didn’t dampen his enthusiasm for the triple and he set about tuning it to further enhance the already staggering performance. but that just gives you a little time to get ready for the off. With Kawasaki triples never among the world’s greatest handling machines. having carried out most of the work himself. just pottering about is a doddle too. if one were needed. albeit well put together and very well maintained. making for a staggering power delivery from way down low in the rev range.19 seconds. after much deliberation from the insurance company. It cruised along nicely. imagine what the front tyre would be doing now. Surprisingly. This presents itself as a problem only when trying to kick-start the extra-wide engine. and positively addictive once the power band is reached. with four of them kicking in. Roger. The drum stopper matches the front anchors well. bouncing off the Marina. but the transition onto this is a smooth as a modern machine and not at all like a stroker. Equally impressive is the chassis’s ability to keep it all in check. Roger has chosen to leave the rear wheel as Kawasaki meant it to be. once on the move. a testament. often a major problem for early piston-ported twostrokes.com 11 . Looking closely at the casings however might prompt one to change the bike’s name. what with the gains in weight and power. airbox and the grab-rail. The Kawasaki master cylinder gives a good feel. The cackle that the four pipes produce is sweet enough at low speed. the total power is up by nearly half from the standard H1 figure. The extra weight is immediately noticeable. with a strong pulling engine and hardly a sign of a power band to battle with. Thankfully it does fire first time and the lever can be folded out of harm’s way. as even very close inspection fails to reveal the join. it has four carb slides to lift instead of the three found on the original version. This was always bad enough with three pistons pushing it along. The clutch is a heavy thing to get the hang of and. Riding behind the camera car at reasonable speeds. “It was in a terrible state. something Roger was to bitterly regret 30 years on. The open carbs do cause a small cough as the Kwak clears its throat. However you do appear to have a lot of metal in front of your shins. then 19. Producing 74bhp at 9800rpm. in particular Roger. Open the taps and the engine is most unlike a Kwak triple. as is the width. Roger Ramm’s machine is just another nice 70s bike. Among these parts were several very hard to find pieces like exhaust pipes. was determined to bring the H1 into the 21st century by adding modern brakes and the extra third of a power plant without losing the original looks and style. Looking around the bike reveals that all concerned with the creation of this beast know their collective stuff. Once the full extent of the work that has been carried out has sunk in. and Roger. www. then one can fully be in awe of the end result. and a close inspection. were it not for the damper. of Mr Millyard’s expertise at welding engines together as well as Roger’s mechanical abilities. Sprinting became an obsession in the mid-70s and the 500 speedily made its way up the quarter for four years. chiefly by the substantial swing-arm. Two years ago. proved to be no such challenge for this engine. it requires slightly more effort to twist the grip but. (the Marina didn’t fare quite so well) and eight months later. thankfully. dissipating the energy built up by the engine effectively and swiftly. with a terminal speed of 119mph. The 666 Kawasaki goes as well. as it can take some time. personally I prefer 'Elton' to (Roger’s preferred) 'Damien'. you don’t need to trouble it too much. many of the stock parts were junked in an attempt to save weight and increase performance. Of course it does have a step up. “after all of the good times it had given me. despite the bike’s pretension of the opposite. although the latter doesn’t ever become a problem when cornering as the casings are still some way from the Tarmac. back in July 1973. Roger and the H1 were reunited on the road. Luckily the machine was rebuilt.classicmechanics. This H1 has been effectively tamed. always willing to go should the signal be sent down those four throttle cables to the asthmatic Mikuni flat slides. recording a best time of 12.At first glance. while the six-pot calipers react to any movement at the lever. Roger finally found time to take stock and have a look at the 500 that languished in his workshop. Just looking at the pictures will tell you how good the front brakes are. Roger also used the bike as regular transport during the 80s before laying it up and neglecting it for well over a decade. During this period. Many will have passed by without giving it a second glance. is still the only name on the logbook. He purchased the H1 from new. This despatches four separate bangs to the rear wheel with every revolution of the engine. if not better than it looks. this is largely attributable to Roger’s porting and pipe design with a great ride being the result. and now toes the line obediently. DANCE WITH THE DEVIL Although visually exciting. for the brain to register the extra pipe and cylinder. you don’t bolt equipment like that onto a bike without superb results. The engine is responsive and very smooth. The 666 Kwak is as easy to ride as a two-stroke ever could be. who dreamt up the concept and made a large proportion of the components. the big differences in the bike are discovered once riding it. The kick lever is no longer directly under your right foot and requires more of a sideways push from your legs rather than a much easier vertical shove. the crank has been re-phased to create a 90degree firing order. The broken arm and leg that Roger suffered. the potential for bad handling would have been immense. further modification is just not necessary. developing nicely into a raucous cacophony as the bike rapidly disappears in a cloud of blue haze. A Kawasaki steering damper also chips in with a bit of extra stability for the front end. The end result is a very professionallooking and factory-finished machine.” he admits. It was two-tone green back then and lasted for all of six weeks before a combination of youthful exuberance and the bonnet of a Morris Marina saw the potential demise of his pride and joy. Not quite as cumbersome is the throttle.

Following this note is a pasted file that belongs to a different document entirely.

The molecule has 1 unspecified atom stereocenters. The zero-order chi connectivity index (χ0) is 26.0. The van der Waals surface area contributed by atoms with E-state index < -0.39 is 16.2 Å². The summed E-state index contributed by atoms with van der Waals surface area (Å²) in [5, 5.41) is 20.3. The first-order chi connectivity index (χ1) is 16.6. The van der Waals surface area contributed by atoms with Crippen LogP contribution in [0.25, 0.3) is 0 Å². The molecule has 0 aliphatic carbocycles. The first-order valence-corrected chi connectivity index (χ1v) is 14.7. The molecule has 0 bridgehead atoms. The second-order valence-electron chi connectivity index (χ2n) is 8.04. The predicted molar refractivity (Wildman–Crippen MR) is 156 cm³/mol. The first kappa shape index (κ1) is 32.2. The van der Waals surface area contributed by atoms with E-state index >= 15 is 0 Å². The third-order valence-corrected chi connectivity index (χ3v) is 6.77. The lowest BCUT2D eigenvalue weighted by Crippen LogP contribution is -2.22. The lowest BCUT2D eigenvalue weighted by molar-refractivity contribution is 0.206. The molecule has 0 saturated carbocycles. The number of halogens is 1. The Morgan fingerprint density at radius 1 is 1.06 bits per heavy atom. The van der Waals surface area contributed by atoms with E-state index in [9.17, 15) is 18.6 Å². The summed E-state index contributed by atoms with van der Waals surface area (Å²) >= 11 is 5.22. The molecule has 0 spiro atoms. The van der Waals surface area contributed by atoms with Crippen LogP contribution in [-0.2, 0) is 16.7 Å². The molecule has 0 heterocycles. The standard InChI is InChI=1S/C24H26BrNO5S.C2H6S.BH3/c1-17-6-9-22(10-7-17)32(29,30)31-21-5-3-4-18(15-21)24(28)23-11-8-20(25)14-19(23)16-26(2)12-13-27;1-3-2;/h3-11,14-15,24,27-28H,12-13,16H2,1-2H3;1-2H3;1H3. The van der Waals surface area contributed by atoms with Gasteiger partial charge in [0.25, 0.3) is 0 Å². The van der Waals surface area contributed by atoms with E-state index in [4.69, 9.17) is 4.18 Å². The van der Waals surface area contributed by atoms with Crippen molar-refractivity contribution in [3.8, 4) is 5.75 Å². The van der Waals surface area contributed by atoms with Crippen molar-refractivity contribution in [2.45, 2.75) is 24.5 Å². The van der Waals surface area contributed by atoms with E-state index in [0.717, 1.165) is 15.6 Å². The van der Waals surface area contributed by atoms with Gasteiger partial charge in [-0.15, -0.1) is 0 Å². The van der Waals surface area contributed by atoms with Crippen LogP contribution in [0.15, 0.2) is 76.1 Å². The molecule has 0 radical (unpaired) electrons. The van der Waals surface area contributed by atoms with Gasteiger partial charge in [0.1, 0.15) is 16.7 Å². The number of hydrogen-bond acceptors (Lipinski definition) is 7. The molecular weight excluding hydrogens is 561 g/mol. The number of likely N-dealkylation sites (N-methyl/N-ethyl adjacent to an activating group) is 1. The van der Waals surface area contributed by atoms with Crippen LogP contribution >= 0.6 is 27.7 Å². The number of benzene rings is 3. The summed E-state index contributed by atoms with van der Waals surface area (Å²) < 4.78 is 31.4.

wet clutch Kick this was how I had repaid it.classicmechanics. He just needed reassuring that it wouldn’t end up as a piece of workshop junk. the price of the carburettor parts alone adding up to a shade under the cost of the bike in 1973.” The next step. Roger caught sight of the four-cylinder H2 owned by triples club member John Edge. Allen had provided lengthy notes on what to expect when it came time to put it all together. With the motor now considerably wider on the left side by around a third. Allen Millyard had done the work to the engine and I wanted one.” he admitted.com . 32mm Mikuni flat-slide carbs were acquired and the basic jetting guessed at by Allen’s Performance of Nottingham. and immediately I knew what to do with the 500. This in turn meant the all- CHASSIS frame front suspension rear suspension Steel tube twin loop cradle 34 mm telescopic forks.3 gallon (inc 8 gallon reserve) We didn’t go there CONTACT www. while drawings were sketched for a new box-section swing-arm to be fabricated. Hagon hydraulic shocks.com 12 www. air-cooled. was the easiest. “It was simply superb.street special > kawasaki h1+1 SPECIFICATION KAWASAKI 666 POWER engine Four-cylinder. I was sold on the idea of a fourcylinder machine. Four. Four weeks later the completed casings and crankshaft were returned to Roger’s workshop for the fun to begin. A quick calculation revealed the resulting capacity to be as near as damn it 666cc and that was it.8mm 32mm Mikuni flat slide 74bhp @ 9800rpm 49ft-lb @ 7000rpm Dyna S electronic Five speed. the casings needed squaring up in the frame by moving it several inches to the right. getting Allen Millyard to take the job on. piston port two-stroke capacity bore & stroke carburation max power torque ignition transmission starter 664cc 60mm x 58. Thankfully.” Around the same time. and that Roger was capable of tackling the rest of the work required to fit the extended Kwak lump into the frame. Various parts were ordered or sent off to the relevant suppliers.kawasakitriplesclub. “That H2 was the best bike I had ever seen. Hagon built the wheels and supplied the rear shocks. four-way spring pre-load front wheel rear wheel front brake 110/90 x 19 110/90 x 18 292mm EBC disc Pretech six-piston calliper rear brake 177mm single leading shoe DIMENSIONS wheelbase fuel capacity top speed 1415mm 3.